Trees resprout from ancient buds—dormant under bark for centuries—and utilize decades-old carbon reserves.
New canopy photos show prolific redwood tree regrowth since the 2020 CZU Lightning Complex Fires
Nearly $150,000 in research grants from Save the Redwoods League have been awarded as part of the 2018 grant cycle. Funding these projects is a significant component of fulfilling the League’s mission, and each of these projects will contribute to scientific knowledge of coast redwood and giant sequoia forests. This research can help us answer big questions that will protect the health of people, wildlife, and the forests.
If you ask high school students what the impacts of climate change have been, they can tell you that the polar ice caps are melting, that we have extreme weather, and that California has been in a drought for the past few years. But if you ask them how climate change will affect our forests and the plants and animals that live in them, they find it harder to come up with an answer.
In March 2014, a research team sponsored by Save the Redwoods League and the Evelyn Tilden Mohrhardt Fund at The San Francisco Foundation became the first scientists to climb the ancient trees at Muir Woods National Monument and survey life in the canopy. Learn more about this historic climb and its results.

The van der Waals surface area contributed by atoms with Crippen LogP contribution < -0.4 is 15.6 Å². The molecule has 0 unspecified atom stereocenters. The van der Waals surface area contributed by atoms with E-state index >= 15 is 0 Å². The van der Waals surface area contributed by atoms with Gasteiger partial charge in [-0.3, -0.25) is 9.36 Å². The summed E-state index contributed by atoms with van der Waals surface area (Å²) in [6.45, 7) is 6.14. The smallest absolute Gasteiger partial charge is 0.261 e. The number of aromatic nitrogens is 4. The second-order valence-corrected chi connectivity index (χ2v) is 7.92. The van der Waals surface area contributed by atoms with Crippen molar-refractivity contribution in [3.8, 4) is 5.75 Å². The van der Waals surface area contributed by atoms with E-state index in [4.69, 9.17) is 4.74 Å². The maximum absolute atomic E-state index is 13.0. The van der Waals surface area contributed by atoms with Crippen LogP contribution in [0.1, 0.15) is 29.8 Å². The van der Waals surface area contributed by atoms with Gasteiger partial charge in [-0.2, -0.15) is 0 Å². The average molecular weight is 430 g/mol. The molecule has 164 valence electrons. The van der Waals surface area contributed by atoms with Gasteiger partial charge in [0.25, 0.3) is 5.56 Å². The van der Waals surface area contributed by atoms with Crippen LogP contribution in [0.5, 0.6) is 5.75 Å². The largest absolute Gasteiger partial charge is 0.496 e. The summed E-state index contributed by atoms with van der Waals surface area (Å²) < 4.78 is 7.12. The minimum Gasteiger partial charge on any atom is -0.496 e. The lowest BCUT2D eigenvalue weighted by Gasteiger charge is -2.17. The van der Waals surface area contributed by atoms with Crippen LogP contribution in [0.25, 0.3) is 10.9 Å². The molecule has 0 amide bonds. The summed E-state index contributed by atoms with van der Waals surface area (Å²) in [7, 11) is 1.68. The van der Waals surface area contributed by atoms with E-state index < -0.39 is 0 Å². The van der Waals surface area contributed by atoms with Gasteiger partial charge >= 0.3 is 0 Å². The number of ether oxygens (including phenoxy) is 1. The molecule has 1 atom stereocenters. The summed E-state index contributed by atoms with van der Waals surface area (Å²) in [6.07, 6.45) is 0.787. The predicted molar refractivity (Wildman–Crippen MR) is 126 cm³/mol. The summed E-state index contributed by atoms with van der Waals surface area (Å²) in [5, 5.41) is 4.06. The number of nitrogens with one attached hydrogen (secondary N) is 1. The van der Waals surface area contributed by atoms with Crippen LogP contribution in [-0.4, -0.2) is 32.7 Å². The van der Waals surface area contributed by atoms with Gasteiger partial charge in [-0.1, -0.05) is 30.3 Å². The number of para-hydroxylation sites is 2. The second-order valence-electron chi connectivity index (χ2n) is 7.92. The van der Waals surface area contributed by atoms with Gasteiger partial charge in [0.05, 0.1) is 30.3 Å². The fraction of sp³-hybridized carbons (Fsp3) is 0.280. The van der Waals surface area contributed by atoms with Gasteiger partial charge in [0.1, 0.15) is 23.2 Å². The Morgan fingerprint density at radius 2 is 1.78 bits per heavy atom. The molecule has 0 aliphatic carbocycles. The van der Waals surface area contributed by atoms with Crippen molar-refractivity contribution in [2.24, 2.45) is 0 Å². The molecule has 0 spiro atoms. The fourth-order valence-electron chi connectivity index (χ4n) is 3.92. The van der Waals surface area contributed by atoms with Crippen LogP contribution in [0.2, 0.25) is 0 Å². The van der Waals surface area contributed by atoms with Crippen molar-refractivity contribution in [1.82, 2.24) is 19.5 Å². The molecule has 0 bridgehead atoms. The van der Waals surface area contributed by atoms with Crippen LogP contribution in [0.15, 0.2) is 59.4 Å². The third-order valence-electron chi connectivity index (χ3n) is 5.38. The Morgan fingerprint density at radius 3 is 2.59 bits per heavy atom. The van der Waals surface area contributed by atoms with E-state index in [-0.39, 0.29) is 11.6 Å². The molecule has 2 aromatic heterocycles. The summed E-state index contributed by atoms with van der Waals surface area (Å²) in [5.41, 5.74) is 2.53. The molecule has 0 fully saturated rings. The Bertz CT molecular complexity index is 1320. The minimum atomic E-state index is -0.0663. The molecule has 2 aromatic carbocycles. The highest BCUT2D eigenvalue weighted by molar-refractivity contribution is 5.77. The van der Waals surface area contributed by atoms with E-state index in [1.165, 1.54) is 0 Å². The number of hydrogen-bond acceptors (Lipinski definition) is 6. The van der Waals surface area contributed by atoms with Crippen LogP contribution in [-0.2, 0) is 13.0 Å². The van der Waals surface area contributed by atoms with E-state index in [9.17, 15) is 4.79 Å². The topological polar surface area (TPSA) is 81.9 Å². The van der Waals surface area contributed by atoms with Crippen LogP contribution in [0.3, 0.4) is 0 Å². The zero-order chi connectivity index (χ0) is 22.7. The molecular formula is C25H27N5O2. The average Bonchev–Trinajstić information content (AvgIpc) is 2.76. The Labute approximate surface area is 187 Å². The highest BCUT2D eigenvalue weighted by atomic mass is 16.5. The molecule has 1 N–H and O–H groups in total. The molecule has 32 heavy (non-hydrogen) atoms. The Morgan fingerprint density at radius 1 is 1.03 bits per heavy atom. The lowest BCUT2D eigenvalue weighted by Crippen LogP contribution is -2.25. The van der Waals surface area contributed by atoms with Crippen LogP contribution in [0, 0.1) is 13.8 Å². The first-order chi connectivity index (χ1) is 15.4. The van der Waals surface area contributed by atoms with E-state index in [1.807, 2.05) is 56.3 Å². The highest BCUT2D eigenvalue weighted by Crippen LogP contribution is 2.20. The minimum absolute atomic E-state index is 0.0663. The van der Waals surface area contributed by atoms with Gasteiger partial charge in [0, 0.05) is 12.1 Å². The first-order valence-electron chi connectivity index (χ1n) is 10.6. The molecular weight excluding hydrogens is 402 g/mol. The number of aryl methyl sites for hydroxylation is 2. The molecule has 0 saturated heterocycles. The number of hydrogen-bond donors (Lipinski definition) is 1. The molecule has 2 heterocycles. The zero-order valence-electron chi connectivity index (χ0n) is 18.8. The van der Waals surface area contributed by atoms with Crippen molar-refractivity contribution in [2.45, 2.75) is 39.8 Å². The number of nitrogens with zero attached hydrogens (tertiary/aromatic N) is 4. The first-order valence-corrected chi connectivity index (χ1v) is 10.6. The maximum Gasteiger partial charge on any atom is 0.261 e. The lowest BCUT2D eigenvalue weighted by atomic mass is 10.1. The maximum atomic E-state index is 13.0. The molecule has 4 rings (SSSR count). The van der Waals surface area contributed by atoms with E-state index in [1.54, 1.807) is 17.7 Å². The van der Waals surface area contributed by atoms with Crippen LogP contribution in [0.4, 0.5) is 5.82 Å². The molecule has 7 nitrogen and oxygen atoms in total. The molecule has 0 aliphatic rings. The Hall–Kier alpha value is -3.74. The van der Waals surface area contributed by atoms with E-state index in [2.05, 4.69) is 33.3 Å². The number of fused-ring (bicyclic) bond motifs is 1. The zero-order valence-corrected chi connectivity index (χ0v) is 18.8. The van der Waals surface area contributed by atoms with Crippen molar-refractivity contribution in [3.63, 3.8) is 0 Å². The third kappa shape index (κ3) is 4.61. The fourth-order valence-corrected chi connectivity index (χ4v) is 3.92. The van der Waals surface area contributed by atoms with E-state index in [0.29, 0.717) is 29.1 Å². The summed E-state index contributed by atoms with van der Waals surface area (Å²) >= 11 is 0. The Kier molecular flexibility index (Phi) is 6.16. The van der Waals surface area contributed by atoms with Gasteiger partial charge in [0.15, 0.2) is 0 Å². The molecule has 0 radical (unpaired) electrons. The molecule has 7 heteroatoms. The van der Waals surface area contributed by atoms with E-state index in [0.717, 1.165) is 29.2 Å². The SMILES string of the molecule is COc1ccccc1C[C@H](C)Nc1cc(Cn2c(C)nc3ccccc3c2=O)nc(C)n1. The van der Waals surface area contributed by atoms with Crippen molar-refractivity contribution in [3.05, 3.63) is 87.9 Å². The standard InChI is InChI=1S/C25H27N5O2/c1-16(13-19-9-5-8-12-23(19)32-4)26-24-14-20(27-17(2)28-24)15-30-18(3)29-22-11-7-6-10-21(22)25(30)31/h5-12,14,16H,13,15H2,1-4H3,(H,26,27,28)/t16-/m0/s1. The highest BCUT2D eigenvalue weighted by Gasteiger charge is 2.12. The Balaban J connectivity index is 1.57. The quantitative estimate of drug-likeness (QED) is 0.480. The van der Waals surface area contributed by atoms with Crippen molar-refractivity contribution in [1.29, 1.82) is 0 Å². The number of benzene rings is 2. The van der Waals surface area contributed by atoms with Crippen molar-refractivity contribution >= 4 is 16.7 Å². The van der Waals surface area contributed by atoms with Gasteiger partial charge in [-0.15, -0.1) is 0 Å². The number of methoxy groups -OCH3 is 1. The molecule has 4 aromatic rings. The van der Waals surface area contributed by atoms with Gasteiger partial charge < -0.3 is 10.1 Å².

Thousands of nature enthusiasts like you recently joined Save the Redwoods League and other conservation organizations at BioBlitz to inventory the plant and animal species that live in Muir Woods National Monument and several national park sites. You can help with research like this anytime, anywhere.
More than $200,000 in research grants from Save the Redwoods League in 2013 and 2014 will fund projects that will contribute to scientific knowledge of coast redwood and giant sequoia forests. This research can help us answer big questions that will protect the health of people, wildlife and redwood forests.
You helped fund research that shows salmon numbers are falling, but restoration offers hope. Harm to redwood forests-like logging and damming-has threatened their salmon inhabitants. But thanks to your support, scientists are monitoring the fish in Redwood Creek. They say forest restoration will help ensure that the salmon can recover and thrive once more.
Being dwarfed by Earth’s most massive tree, the giant sequoia, fills you with wonder. It’s hard to believe that a living thing can be so enormous and old. It may be alarming to see these forests on fire, but research funded by your gifts shows that disturbances such as these are actually good for giant sequoias. See why.